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Oct 13 – 18, 2014
Hotel Park Inn Pribaltiyskaya
Europe/Moscow timezone

Recent Advances in the Understanding and Optimization of RMP ELM Suppression for ITER

Oct 14, 2014, 10:45 AM
20m
Blue 1-5 (Hotel Park Inn Pribaltiyskaya)

Blue 1-5

Hotel Park Inn Pribaltiyskaya

Saint Petersburg, Russian Federation
Oral 3D Physics

Speaker

Mr Mickey R. Wade (USA)

Description

Recent experiments with applied Resonant Magnetic Perturbations (RMPs) in low-collisionality ITER Similar Shape (ISS) plasmas on DIII-D have advanced the understanding of and increased confidence in obtaining ELM suppression in the ITER standard operating regime. ELM suppression is obtained with a reduced coil set (5–11 coils) on DIII-D, demonstrating the effectiveness of mixed harmonics (n=1,2,3) with a partial coil set and mitigating the risk of reduced coil availability on ITER. Recent advances in linear two-fluid MHD simulations indicate that resonant field penetration and amplification at the top of the pedestal is ubiquitous in these ISS plasmas, together with resonant field screening and kink amplification in the steep pressure gradient region. Measurements with the X-ray imaging camera reveal new information on the plasma response to 3D fields. There is good agreement between X-ray imaging and M3D-C1 simulation in the steep pressure gradient region of the pedestal, validating theoretical predictions of resonant screening and a dominant edge-kink response. While direct imaging of islands in ELM suppressed plasmas remains elusive, measurements with the newly upgraded magnetic sensors are suggestive of partially screened fields at the top of the pedestal, consistent with M3D-C1 simulations. Indirect evidence of island formation and resonant field penetration is also provided by the observed flattening of the electron pressure profile at the top of the pedestal and concomitant shrinkage of the pedestal width when the RMP is applied. In addition, the flutter model of electron transport also predicts an electron thermal diffusivity “hill” at the top of the pedestal that is comparable to experimental values when the resonant field amplification at the top of the pedestal is included in the calculation. Optimization of the pedestal pressure is an important issue for ELM suppression in ITER given that a reduction in the pedestal pressure is commonly observed in ISS plasmas with applied RMPs. Recent experiments demonstrate that the pedestal pressure can be maintained at the level before the onset of the RMP if the effect of density pumpout is counteracted with density feedback. This work was supported by the US Department of Energy under DE-AC02-09CH11466, DE-FG02-92ER54139, DE-FC02-04ER54698, DE-SC0007880, DE-FG02-07ER54917, and DE-AC05-00OR22725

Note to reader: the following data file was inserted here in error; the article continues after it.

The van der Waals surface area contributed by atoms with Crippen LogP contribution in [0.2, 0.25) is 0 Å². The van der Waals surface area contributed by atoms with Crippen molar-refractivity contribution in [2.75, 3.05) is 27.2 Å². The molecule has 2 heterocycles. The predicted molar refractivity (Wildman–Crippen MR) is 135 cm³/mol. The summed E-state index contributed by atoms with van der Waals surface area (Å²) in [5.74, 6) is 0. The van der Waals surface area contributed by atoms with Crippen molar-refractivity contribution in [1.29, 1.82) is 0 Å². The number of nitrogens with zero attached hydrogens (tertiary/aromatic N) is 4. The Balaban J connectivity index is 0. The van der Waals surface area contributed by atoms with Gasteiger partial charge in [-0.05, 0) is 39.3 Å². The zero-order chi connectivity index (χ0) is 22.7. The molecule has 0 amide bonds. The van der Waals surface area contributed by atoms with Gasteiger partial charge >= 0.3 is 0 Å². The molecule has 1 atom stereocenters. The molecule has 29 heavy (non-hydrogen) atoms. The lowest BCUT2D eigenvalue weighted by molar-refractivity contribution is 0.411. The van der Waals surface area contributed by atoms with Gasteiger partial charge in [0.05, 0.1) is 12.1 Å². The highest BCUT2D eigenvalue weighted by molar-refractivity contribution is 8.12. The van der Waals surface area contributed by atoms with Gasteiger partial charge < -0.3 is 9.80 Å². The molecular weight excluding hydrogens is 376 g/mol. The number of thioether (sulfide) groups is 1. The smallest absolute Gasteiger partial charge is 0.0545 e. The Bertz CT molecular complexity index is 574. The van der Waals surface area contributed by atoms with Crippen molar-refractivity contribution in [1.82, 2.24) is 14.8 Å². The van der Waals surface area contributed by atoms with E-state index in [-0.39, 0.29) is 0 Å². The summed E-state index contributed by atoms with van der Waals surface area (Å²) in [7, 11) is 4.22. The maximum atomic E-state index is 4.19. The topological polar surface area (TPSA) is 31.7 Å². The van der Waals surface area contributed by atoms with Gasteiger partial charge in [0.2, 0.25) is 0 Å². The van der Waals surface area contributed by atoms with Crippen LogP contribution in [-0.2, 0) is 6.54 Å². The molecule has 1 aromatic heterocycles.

Country or International Organisation USA
Paper Number EX/1-1

Primary author

Dr Raffi Nazikian (Princeton Plasma Physics Laboratory)

Co-authors

Dr Andreas Wingen (Oak Ridge National Laboratory) Dr Brian A. Grierson (Princeton Plasma Physics Laboratory) Dr Carlos Paz-Soldan (Oak Ridge Institute for Science Education) Dr Dmitri Orlov (University of California San Diego) Dr Egemen Kolemen (PPPL) Dr George R. McKee (University of Wisconsin-Madison) Mr Gerrit J. Kramer (Princeton Plasma Physics Laboratory) Prof. James D Callen (University of Wisconsin) Dr John G. Watkins (Sandia National Laboratories) Dr John S. deGrassie (General Atomics) Mr Josh D. King (Oak Ridge Institute for Science Education) Dr Matthew Lanctot (General Atomics) Mr Mickey R. Wade (USA) Dr Mike A. Van Zeeland (General Atomics) Dr Morgan W. Shafer (Oak Ridge National Laboratory) Dr Nathaniel M. Ferraro (General Atomics) Dr Philip B. Snyder (General Atomics) Dr Rajesh Maingi (Oak Ridge National Laboratory) Dr Richard A. Moyer (University of California San Diego) Dr Saskia Mordijck (College of William and Mary) Dr Sterling P. Smith (General Atomics) Dr Todd E. Evans (General Atomics) Ms Tom H. Osborne (General Atomics) Dr Wayne M. Solomon (Princeton Plasma Physics Laboratory) Dr Xi Chen (Oak Ridge Institute for Science Education) Dr Zeke A. Unterberg (Oak Ridge National Laboratory)

Presentation materials